When all Israel saw that the king refused to listen to them, they answered the king: ‘What share do we have in David, what part in Jesse’s son? To your tents, O Israel! Look after your own house, O David!’ So the Israelites went home. But as for the Israelites who were living in the towns of Judah, Rehoboam still ruled over them. King Rehoboam sent out Adoniram, who was in charge of forced labor, but all Israel stoned him to death. King Rehoboam, however, managed to get into his chariot and escape to Jerusalem. So Israel has been in rebellion against the house of David to this day. When all the Israelites heard that Jeroboam had returned, they sent and called him to the assembly and made him king over all Israel. Only the tribe of Judah remained loyal to the house of David.
Understand, from this point on Israel would be a divided kingdom. Ahijah’s prophecy came true to the letter. Now the Hebrew nation would be referred to as Israel in the north and Judah in the south. This map gives us a picture of what that division looked like.
And I have to stop at this point in our story to say something. I’ve said it numerous times before but it’s important so I’ll say it again. UNITY is a powerful thing but it’s also a FRAGILE thing, and our adversary knows this. He knows that the best way to attack a church or a family is not from without but rather from within, because when we yield to his temptation and stop loving, stop caring, stop forgiving, breaches are formed, unity is lost. This is why I tell you every Sunday, we are CALLED to peace. This is our Lord’s command. We must never forget that for when we do, when we fail to protect and preserve our unity, when we stop caring for each other, we lose our effectiveness as a church.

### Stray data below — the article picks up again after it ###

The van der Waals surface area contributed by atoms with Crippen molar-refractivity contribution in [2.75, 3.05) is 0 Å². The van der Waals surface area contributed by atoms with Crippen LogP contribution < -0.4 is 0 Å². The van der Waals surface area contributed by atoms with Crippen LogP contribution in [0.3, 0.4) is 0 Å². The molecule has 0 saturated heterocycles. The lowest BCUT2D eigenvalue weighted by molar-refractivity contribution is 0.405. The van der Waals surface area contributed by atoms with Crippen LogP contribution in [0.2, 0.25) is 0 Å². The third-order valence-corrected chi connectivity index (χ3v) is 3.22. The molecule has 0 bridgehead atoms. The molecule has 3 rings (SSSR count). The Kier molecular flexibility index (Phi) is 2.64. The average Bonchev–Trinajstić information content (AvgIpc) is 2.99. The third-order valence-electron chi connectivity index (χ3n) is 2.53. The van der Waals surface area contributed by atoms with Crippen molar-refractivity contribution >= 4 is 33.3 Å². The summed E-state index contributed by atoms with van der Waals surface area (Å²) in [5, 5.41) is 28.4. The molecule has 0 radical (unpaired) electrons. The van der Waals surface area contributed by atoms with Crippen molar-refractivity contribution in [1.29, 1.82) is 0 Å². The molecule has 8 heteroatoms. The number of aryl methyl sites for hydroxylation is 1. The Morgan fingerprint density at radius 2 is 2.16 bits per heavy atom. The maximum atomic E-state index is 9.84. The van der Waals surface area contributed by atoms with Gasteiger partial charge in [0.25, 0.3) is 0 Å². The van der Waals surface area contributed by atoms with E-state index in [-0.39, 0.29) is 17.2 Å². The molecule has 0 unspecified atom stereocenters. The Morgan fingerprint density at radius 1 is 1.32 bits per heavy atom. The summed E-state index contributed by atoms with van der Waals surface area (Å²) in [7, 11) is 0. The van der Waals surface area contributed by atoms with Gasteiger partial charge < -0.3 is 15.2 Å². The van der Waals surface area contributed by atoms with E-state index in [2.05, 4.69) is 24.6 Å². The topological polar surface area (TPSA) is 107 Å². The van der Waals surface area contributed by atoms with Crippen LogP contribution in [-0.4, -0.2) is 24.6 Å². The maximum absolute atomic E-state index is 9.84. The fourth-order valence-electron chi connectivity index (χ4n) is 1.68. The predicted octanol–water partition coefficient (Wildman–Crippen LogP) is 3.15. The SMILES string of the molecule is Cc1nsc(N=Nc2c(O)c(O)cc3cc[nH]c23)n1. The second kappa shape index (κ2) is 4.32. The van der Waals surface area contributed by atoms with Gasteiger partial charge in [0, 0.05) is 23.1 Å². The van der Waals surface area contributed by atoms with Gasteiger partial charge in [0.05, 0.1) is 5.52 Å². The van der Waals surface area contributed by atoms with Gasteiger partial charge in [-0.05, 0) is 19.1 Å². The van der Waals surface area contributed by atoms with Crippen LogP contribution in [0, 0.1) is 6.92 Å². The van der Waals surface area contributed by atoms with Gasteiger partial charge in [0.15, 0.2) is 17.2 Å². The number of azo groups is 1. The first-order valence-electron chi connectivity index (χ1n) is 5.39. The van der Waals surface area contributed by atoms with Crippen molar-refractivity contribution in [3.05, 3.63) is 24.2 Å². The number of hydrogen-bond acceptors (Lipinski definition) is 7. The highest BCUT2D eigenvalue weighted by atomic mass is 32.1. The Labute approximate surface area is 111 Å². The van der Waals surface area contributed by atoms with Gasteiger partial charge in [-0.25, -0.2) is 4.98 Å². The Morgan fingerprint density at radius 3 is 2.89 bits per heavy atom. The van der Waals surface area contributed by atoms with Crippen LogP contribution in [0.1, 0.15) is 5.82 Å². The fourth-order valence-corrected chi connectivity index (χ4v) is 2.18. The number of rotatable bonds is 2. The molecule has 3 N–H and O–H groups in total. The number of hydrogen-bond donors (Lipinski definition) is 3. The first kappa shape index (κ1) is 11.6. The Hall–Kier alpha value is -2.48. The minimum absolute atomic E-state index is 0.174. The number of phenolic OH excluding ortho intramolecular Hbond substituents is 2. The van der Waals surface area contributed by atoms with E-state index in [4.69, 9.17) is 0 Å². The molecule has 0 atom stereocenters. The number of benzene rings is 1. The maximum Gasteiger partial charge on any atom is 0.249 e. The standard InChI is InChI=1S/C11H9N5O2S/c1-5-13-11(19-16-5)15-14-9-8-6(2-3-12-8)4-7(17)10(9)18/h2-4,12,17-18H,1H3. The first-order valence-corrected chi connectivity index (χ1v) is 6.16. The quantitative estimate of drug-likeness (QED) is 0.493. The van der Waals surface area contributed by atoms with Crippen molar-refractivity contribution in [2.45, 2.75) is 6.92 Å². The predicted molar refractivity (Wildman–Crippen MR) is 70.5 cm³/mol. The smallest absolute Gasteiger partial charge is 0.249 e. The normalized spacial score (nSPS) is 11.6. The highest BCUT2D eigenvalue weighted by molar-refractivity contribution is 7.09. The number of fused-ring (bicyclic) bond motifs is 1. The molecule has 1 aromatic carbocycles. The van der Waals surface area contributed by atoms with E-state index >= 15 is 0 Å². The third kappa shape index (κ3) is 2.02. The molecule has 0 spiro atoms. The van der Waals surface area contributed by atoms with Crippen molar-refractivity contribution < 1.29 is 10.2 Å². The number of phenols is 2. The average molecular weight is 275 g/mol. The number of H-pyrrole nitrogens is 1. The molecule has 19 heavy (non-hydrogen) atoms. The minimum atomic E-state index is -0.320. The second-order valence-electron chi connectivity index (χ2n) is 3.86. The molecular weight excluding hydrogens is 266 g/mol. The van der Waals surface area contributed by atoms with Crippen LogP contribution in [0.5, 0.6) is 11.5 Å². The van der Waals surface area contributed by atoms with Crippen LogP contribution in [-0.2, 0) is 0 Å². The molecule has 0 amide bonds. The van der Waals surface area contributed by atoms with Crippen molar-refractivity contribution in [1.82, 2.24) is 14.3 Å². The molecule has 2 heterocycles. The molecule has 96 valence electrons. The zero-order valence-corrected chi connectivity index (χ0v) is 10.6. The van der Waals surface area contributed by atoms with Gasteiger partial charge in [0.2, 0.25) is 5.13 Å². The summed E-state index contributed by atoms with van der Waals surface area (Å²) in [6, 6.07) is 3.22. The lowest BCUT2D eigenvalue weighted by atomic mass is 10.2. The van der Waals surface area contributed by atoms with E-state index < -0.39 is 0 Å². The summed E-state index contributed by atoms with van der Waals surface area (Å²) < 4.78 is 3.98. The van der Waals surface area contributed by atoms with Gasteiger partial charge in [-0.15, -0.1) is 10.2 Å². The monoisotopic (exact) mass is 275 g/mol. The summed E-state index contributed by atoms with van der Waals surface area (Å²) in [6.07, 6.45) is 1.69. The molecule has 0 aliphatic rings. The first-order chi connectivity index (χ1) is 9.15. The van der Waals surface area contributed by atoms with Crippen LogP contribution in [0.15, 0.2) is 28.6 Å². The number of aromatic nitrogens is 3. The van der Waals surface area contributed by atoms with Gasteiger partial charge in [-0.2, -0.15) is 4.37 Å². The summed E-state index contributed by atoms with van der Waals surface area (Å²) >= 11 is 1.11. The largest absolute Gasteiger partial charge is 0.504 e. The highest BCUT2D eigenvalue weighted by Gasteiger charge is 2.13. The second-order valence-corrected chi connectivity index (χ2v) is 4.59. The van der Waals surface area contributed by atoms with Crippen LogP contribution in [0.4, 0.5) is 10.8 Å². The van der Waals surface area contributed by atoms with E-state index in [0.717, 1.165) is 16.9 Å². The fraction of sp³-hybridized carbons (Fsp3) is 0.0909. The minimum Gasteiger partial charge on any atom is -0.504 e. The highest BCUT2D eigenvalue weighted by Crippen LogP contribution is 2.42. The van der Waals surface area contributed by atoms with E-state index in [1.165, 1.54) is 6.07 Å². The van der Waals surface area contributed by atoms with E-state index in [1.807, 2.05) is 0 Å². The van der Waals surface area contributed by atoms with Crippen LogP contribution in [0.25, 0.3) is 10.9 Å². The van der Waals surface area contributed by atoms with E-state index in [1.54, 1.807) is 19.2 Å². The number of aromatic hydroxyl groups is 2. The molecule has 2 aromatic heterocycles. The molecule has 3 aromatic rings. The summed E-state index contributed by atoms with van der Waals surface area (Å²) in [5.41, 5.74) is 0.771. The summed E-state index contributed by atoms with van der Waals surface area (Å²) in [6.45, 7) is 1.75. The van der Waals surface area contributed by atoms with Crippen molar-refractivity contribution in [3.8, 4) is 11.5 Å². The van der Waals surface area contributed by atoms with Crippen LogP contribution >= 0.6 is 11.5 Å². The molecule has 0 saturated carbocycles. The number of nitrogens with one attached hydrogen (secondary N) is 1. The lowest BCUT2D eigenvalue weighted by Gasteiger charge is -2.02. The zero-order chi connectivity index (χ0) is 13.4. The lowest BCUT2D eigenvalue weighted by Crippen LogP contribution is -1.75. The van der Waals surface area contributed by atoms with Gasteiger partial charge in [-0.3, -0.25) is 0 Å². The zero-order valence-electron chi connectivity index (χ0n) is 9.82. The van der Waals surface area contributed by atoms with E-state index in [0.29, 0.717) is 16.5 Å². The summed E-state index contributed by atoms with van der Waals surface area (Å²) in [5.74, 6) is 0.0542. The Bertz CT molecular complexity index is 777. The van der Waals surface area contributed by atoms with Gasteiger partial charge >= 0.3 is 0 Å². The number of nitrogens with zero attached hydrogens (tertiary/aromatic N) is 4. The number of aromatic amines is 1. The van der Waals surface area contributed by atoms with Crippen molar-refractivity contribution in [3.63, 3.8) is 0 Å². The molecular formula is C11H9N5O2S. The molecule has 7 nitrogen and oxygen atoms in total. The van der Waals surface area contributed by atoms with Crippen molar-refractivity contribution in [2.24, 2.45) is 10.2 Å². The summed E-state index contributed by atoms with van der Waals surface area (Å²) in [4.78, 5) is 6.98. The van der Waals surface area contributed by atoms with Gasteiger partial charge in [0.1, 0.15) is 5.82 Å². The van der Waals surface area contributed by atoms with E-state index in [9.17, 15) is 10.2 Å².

Well, at this point Rehoboam decided to go to war. He mustered 180,000 soldiers to attack the north and force their obedience, but before he could attack verses 22ff says,
This word of God came to Shemaiah the man of God: ‘Say to Rehoboam son of Solomon king of Judah, to the whole house of Judah and Benjamin, and to the rest of the people, “This is what the Lord says: Do not go up to fight against your brothers, the Israelites. Go home, every one of you, for this is My doing.” So they obeyed the word of the Lord and went home again, as the Lord had ordered.
God was saying that there must be no bloodshed, because this division was the punishment for Solomon’s sin. It was a consequence of Solomon’s disobedience.